Snorkel in Yap. I swung my legs over the side of the boat, and slid into the warm Pacific Ocean. I was in Yap, one of the four main islands of Federated States of Micronesia. Yap with its cool sounding name is an isolated island with less than 20,000 people calling it home. Only two scheduled flights a week make its way to Yap, meaning you will be one of only a handful tourists on the island at any given time.
Yap is quite a fascinating place to visit, with traditional villages, WWII history, and a truly unique currency. You can read about my experiences on land here.
But one of the highlights of any visits to Yap is spending time on the ocean (or under it). I spent three half days with Yap Divers, based out of the Manta Ray hotel. I would like to commend them for their great staff, fantastic snorkeling, and the bonus of freshly baked cakes they served on board. Of course, there are some impressive dive experiences here as well, but not being a diver I stuck to the snorkeling. And check out the best snorkel gear for your next underwater adventure.
The cost of a half day of snorkeling is a reasonable $50. Snorkel equipment will set you back $10. Day one, two others joined me on the boat. Day two, there were three others. On day three, I was the only one who showed up. Yap Divers most likely losing money on the tour, still took me out for the day, in essence providing me with my own private tour, with my own captain and snorkel guide. (And even more delicious cake for myself.)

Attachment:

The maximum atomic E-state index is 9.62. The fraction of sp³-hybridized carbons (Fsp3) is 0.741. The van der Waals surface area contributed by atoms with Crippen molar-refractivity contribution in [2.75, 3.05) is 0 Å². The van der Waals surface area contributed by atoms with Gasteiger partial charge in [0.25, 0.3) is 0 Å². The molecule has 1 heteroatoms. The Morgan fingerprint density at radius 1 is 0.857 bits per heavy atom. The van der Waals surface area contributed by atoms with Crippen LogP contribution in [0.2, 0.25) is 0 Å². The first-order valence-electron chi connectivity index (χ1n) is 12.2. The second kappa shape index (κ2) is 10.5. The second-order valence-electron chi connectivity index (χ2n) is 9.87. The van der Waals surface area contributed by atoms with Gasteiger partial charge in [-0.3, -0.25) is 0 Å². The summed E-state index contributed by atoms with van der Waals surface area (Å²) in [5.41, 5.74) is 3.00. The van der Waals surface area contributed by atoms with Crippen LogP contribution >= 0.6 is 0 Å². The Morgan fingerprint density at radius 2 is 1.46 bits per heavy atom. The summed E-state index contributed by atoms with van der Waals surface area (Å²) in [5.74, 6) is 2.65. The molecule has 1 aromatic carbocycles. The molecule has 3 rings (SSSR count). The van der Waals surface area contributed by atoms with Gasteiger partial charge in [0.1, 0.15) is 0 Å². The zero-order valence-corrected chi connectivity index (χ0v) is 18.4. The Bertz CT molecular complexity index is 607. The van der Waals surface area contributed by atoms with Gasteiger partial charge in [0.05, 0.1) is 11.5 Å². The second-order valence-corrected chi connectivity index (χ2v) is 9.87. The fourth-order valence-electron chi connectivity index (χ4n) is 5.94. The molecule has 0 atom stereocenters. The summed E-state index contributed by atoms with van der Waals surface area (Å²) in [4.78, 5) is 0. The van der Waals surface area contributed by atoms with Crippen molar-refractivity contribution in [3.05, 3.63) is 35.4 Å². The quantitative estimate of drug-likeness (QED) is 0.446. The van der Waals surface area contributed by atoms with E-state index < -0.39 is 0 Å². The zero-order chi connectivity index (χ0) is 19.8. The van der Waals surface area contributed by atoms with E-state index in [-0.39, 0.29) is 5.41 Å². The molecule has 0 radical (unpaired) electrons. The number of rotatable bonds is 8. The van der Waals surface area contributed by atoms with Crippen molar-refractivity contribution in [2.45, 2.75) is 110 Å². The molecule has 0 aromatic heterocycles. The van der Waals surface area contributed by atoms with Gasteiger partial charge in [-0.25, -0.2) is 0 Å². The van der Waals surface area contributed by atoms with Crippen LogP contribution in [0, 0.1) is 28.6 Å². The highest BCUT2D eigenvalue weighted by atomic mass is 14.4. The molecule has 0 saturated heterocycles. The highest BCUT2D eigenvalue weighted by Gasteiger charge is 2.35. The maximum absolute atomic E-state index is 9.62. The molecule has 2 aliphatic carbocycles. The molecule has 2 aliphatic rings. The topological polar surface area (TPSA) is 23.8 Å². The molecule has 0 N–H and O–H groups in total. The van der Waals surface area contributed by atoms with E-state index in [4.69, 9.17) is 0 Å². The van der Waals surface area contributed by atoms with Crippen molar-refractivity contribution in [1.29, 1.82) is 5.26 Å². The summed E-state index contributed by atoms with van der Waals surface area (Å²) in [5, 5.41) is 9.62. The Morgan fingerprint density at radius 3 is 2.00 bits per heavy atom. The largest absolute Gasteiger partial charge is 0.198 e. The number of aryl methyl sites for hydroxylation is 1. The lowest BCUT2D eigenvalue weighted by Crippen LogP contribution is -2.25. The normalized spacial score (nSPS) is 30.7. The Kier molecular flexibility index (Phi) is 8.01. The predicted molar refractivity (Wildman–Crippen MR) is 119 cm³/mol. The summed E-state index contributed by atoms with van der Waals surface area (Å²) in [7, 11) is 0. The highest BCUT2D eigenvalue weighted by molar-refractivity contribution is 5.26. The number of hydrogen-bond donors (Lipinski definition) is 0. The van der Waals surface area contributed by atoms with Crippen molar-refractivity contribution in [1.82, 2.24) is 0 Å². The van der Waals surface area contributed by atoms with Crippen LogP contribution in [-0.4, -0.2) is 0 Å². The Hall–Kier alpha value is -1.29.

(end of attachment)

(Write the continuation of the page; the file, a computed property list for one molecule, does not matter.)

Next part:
A fantastic experience with swimming with a score of Black Tip Sharks. Black Tip can grow as long as 1.5 meters. The boat came to a halt. Within moments I noted a half dozen sharks circling the boat. I looked at the snorkel guide with my eyes scrunched up in concern. He smiled back and told me not to worry and jump in. I slipped on my fins and twisted into the warm water. I stared in wonderment as I gazed a couple dozen sharks floating by. The Black Tips are typically considered to be timid, but the International Shark Attack File lists 28 unprovoked attacks including one fatal (so maybe it was not the best idea to go swimming). These sharks has been “trained”. As soon as they heard the whirl of the motor they would congregate in the area and the guides would throw in some food for the fish and sharks.
Besides the sharks, I snorkeled in several other parts around Yap. The water in many places is crystal clear. The coral in most cases was vibrant and not bleached where I have unfortunately seen too many times. The fish were colorful and abundant.
Snorkeling in Yap was an incredible experience and I was glad I had the opportunity.
Snorkel in Yap